I went to Tito before Red Beats because I loved the energy the first time I went to House Sessions at Yasso. It was a proper House night and I had never experienced anything like that before. I fell in love with the place and the people so I approached Tito and showed him my productions and he was really interested. Then Red Beats happened, though I don’t think it was the reason he chose me for Nacelle. He brought me in because he saw potential in my productions and it’d be beneficial for the both of us.
You’re getting a lot of gigs lately but you still have a day job, right?
Yes, I do. I’m at JWT, an advertising agency.
Are you planning on quitting anytime soon?
No, never. I believe that the greatest people in history used to be doctors and philosophers at the same time…
Do the people you work with know that you’re a superstar DJ?
They actually sent emails internationally like “Baher won the Red Beats competition” to each and every JWT office worldwide, which was pretty cool.
We’ve noticed that when you’re at the decks, the DJ booth is filled with party-goers. What’s the maximum capacity?
It’s not by the number. Having people around you adds to the vibe, but at a certain point you have tackle everyone and get them down. Slowly it starts to fill up again, though, so you have to keep getting them down!
People complain that DJs just stand there, pushing buttons but you seem to be able to put on a show as well. How do you do that?
To be very honest I don’t do that on purpose, it’s as if I’m meditating in my own bubble. It’s good because people love it, but when someone interrupts, I freak out like a bitch!
Have you ever kicked anyone in the balls?
I was going to one time. This DJ friend was trying to have a serious conversation with me and I was literally going to kick him in the balls! I was like, “Dude, I’m fucking playing! Get the fuck out!”
What bothers you most when you’re DJing?
I was playing with Aly B at O Bar on time and this dude comes to me and he requests a song. I asked Aly to deal with it, but he basically told him we were going to play. So two hours later the guy comes back and is like, “How could you, man? How could you not play it???” That’s annoying!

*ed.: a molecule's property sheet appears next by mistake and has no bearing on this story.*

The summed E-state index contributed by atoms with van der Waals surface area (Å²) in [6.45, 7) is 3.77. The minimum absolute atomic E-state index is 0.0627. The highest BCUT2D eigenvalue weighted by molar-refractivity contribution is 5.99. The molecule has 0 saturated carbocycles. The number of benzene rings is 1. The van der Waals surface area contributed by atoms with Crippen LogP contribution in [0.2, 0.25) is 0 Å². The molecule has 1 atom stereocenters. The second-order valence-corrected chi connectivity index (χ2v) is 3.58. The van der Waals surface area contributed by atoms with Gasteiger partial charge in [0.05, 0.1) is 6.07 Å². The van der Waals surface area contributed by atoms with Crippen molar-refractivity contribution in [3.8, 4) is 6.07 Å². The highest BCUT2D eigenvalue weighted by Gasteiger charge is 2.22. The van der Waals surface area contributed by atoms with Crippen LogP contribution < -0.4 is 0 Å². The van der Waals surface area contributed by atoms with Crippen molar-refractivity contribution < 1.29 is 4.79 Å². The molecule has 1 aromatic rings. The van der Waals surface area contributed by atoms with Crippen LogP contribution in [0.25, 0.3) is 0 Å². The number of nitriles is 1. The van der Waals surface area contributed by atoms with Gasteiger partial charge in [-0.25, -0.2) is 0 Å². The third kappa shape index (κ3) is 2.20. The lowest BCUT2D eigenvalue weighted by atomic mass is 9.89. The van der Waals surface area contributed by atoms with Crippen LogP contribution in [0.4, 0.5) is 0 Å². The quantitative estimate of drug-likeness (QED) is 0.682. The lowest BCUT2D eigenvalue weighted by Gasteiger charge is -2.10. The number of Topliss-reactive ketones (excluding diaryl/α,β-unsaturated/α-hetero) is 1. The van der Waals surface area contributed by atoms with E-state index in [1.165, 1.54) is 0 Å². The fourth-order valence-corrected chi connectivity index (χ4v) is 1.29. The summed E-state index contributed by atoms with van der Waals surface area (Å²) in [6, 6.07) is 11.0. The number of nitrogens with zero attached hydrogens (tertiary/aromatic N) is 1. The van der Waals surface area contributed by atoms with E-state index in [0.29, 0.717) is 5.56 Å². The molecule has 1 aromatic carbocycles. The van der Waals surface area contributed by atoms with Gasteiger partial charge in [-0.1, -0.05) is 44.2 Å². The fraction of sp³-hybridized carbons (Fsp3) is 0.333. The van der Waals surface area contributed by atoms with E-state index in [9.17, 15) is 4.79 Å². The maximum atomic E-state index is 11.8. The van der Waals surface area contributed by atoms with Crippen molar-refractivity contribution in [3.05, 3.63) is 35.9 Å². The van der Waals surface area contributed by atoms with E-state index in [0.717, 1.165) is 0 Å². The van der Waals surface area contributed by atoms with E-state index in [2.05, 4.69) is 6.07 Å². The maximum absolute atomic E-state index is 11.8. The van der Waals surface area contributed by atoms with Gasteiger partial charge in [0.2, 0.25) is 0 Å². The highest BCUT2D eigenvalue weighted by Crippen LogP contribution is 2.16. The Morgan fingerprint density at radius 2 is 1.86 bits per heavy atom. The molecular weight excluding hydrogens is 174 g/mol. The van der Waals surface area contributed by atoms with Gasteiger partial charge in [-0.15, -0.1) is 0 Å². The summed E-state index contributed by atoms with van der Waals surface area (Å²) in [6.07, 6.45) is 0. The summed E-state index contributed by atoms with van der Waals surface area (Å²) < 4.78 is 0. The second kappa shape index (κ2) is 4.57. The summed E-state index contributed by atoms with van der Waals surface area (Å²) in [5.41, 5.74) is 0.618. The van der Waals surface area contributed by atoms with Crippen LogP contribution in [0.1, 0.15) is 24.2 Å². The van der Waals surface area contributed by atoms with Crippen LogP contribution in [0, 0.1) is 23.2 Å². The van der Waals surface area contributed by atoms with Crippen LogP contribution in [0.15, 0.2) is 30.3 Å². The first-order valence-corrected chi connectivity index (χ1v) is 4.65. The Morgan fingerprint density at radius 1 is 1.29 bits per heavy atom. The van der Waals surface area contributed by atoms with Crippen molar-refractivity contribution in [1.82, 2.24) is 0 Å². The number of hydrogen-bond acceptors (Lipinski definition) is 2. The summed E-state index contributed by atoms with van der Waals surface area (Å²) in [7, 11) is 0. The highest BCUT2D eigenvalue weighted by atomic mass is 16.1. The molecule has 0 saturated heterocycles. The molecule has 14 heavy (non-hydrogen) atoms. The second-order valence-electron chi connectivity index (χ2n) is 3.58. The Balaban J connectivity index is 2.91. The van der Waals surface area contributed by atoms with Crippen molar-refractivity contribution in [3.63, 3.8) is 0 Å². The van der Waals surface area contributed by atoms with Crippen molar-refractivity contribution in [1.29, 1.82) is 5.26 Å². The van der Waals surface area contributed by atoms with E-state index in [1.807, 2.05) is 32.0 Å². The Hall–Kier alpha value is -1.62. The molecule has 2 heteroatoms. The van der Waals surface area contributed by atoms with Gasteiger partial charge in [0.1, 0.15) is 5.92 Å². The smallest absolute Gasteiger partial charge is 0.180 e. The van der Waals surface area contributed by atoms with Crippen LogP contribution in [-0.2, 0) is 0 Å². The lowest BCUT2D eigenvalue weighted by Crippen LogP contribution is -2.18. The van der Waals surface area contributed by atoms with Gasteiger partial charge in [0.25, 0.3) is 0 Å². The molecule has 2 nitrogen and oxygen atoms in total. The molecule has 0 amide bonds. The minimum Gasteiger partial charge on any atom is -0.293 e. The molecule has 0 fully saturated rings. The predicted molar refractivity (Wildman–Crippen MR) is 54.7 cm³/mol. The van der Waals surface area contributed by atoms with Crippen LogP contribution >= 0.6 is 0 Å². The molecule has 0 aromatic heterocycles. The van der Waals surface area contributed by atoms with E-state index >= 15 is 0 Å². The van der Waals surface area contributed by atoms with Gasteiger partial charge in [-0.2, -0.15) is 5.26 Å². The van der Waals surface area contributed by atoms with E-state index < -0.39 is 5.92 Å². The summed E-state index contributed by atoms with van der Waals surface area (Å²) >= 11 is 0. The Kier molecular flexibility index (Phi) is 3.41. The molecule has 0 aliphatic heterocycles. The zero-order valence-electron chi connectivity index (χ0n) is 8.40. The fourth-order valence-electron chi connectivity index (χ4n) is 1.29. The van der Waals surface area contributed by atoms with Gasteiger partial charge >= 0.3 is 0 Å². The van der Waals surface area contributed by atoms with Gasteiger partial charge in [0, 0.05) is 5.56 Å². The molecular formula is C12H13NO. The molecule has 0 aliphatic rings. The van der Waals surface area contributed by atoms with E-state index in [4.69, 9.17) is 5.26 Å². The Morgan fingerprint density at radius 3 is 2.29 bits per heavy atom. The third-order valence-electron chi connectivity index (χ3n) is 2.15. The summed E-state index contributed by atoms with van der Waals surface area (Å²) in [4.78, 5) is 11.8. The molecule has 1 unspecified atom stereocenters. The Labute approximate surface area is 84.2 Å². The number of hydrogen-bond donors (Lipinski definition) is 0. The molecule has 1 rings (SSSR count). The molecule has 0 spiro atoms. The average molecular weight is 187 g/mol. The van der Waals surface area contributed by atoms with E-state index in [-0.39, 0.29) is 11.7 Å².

What’s the best gig you’ve played in Cairo so far?
My favourite gig ever in the world was the closing of Nacelle with Spirit Catcher.
With all this hype surrounding DJs, have you developed an ego or a superstar complex?
You know what? Not at all because DJing is the last thing on my mind. There are a lot of DJ. Even my grandma could be a DJ if I taught her today.
What would her DJ name be?
I don’t know... Auntie Anna? Auntie Nana! DJ Nana…
And then she’d drop the DJ and be Nana! Fucking Cool!
Hahaha yeah!.. So no ego at all because I focus on another thing and that’s the production. And I leave the ego for the egotistic bitches.
You’re in a relationship now. How hard is it to have a relationship when there are so many women flinging themselves at your decks?
I have the most beautiful girl in the world.
AWWW!!!! Who do you respect and admire on the scene ?
As far as DJs go I like Hisham Zahran and Aly B... The Nacelle residents. My favorite producer is Ahmed Mansy. Nobody’s heard about him but he’s well known abroad. He’s the most amazing Techno producer in the Middle East.
You know there’s an Egyptian DJ called DJ Music Man AKA Chill Music Man... That’s his full DJ Name…
Are you serious!?
Yep, it’s messed up. How messed up do you get before a gig?
I stay very, very sober. I get like two beers and a drink, that’s all. I tend to be aware of what happens unlike other DJs who like to get fucked.
What do you think about this shift into Deep House everywhere?
I don’t know why people are doing that, like playing straight Deep House sets. I find it really boring, there’s no journey effect… What I like to do in my sets is always try to play different shit instead of constantly trying to get in on the trend.
Are you only inspired by music or do other things influence your tracks?
Of course! Everything, everything I see. When I walk in the street, alone or in my car, not listening to music I think of melodies in my head. Sometimes I record it on my phone.
Is it true that even Baher’s silence sounds good?
Is that a fucking question? Seriously? Does it sound good? I guess in my head it does, yeah.
Let's give it ago then... Silent disco time!
Find out more about Baher on his Noise Profile here.